ACLU Sues Over North Carolina's Law Blocking Anti-Discrimination Legislation
The American Civil Liberties Union of North Carolina and several other plaintiffs have filed a federal lawsuit over a North Carolina law they say discriminates against the state's LGBT community.
The law, passed last week in a special session by the state's Legislature and signed by Gov. Pat McCrory, blocks "local governments from passing anti-discrimination rules to grant protections to gay and transgender people," as we reported.
The law was signed a month after the city of Charlotte "passed a measure protecting gay, lesbian, bisexual and transgender people from being discriminated against by businesses," as we reported Thursday.
Perhaps the most widely discussed aspect of the new law is its impact on bathrooms. The legislation states that single-sex bathrooms and changing facilities can be used only by individuals who have that sex on their birth certificates. The governor said in a statement that this prevents a "breach of basic privacy and etiquette."
Trans people say it is psychologically harmful and places them at physical risk.
The Obama administration also condemned the law.
"Like so many others across the country, we are concerned about the potential harmful impact of this law, especially on transgender youth, and believe it is mean-spirited and sends the wrong message," White House press secretary Josh Earnest said in a statement to BuzzFeed.
Chris Brooks, legal director for the North Carolina ACLU, spelled out the group's reasons for the lawsuit at a press conference Monday.
"We are asking the court to overturn House Bill 2 because it is unconstitutional, because it violates the Equal Protection and due process clauses of the Fourteenth Amendment, because it discriminates on the basis of sex and sexual orientation, and because it is an invasion of privacy for transgender men and transgender women," Brooks told reporters.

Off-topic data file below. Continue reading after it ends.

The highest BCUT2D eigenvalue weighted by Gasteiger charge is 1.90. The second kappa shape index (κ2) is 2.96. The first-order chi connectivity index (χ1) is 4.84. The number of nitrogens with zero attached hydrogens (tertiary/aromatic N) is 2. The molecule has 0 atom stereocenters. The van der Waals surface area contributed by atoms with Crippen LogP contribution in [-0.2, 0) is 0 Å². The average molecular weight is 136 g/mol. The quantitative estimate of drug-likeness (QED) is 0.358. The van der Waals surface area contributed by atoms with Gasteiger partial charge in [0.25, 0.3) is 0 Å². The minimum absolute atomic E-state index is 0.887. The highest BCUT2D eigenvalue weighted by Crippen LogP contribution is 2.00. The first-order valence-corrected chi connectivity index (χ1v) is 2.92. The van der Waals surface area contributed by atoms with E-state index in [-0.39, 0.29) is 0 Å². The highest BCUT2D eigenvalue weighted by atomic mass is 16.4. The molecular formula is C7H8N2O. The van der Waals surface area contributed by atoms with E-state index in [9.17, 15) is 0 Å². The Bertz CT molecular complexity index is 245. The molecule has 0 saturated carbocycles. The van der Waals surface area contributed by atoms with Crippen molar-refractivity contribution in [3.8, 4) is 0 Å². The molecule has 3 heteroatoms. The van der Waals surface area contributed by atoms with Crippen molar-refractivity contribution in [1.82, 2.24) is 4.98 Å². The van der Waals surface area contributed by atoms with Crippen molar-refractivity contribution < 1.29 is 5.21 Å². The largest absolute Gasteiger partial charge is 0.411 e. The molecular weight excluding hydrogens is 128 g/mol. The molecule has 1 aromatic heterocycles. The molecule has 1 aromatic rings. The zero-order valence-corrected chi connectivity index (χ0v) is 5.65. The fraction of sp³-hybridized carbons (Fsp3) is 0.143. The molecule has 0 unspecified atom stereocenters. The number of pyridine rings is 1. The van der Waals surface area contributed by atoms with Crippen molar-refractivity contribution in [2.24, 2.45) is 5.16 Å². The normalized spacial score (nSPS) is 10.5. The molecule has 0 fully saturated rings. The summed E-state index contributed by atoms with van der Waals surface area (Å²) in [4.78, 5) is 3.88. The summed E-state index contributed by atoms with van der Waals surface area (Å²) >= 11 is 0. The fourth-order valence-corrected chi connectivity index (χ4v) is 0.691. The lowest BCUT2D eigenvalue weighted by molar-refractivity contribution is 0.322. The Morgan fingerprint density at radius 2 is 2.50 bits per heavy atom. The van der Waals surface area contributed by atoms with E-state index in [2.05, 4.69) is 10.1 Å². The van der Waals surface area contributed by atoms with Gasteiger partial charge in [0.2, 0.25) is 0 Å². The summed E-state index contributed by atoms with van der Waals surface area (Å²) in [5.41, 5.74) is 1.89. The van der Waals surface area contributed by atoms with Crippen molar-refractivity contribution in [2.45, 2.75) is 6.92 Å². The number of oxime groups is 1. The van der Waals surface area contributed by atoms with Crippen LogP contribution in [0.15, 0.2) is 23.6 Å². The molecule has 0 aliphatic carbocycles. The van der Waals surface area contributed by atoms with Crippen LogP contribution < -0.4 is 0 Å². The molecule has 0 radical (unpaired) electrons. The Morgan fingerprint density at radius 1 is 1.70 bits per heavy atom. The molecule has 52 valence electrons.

As WFAE's Tom Bullock reports, the ACLU is also arguing the legislation violates Title IX:
"The U.S. Department of Education has determined that sexual identity and gender identity fall under the federal nondiscrimination law, specifically the provision that bans discrimination because of sex. Title IX requires all educational institutions which receive federal money to adhere to that and other nondiscrimination rules, and that is key to this particular case."
Therefore, Tom says, this law "could endanger the $4.5 billion North Carolina receives in Title IX federal funding," though he adds that not all of that money goes to the UNC system.
The ACLU of North Carolina is joined by the advocacy group Equality North Carolina as well as two transgender and one lesbian plaintiff who are party to the lawsuit. They're suing McCrory, the state's attorney general, the University of North Carolina and its board of governors.
"Like the two transgender plaintiffs in the case, transgender people around the state of North Carolina immediately suffered harm under H.B. 2 in that they are not able to access public restrooms and other single-sex facilities that accord with their gender identity," the ACLU lawsuit states. "LGBT people are also harmed by H.B. 2 in that it strips them of or bars them from anti-discrimination protections under local law."
Here's more from the court documents:
"The painful message of stigma sent by H.B. 2 echoes the dehumanizing rhetoric employed by a number of lawmakers, suggesting that transgender people are somehow predatory or dangerous to others. In fact, it is H.B. 2 that exposes transgender people to harassment and potential violence.
"Transgender people are already disproportionately targeted for physical violence and harassment in North Carolina and across the country. When a transgender person is forced to disclose their transgender status to strangers, such disclosure puts them at a high risk of violence."
Additionally, The Associated Press reported that "many corporations and business leaders across the country have condemned the law."
Tom Bullock reports on All Things Considered that the attorney general of North Carolina says he will not defend the law as his office would normally do. Attorney General Roy Cooper said, "House Bill 2 is unconstitutional. Therefore our office will not represent the defendants in this lawsuit nor future lawsuits."
Tom adds that the state will have to hire outside counsel to defend the law in court.
Copyright 2020 NPR. To see more, visit https://www.npr.org.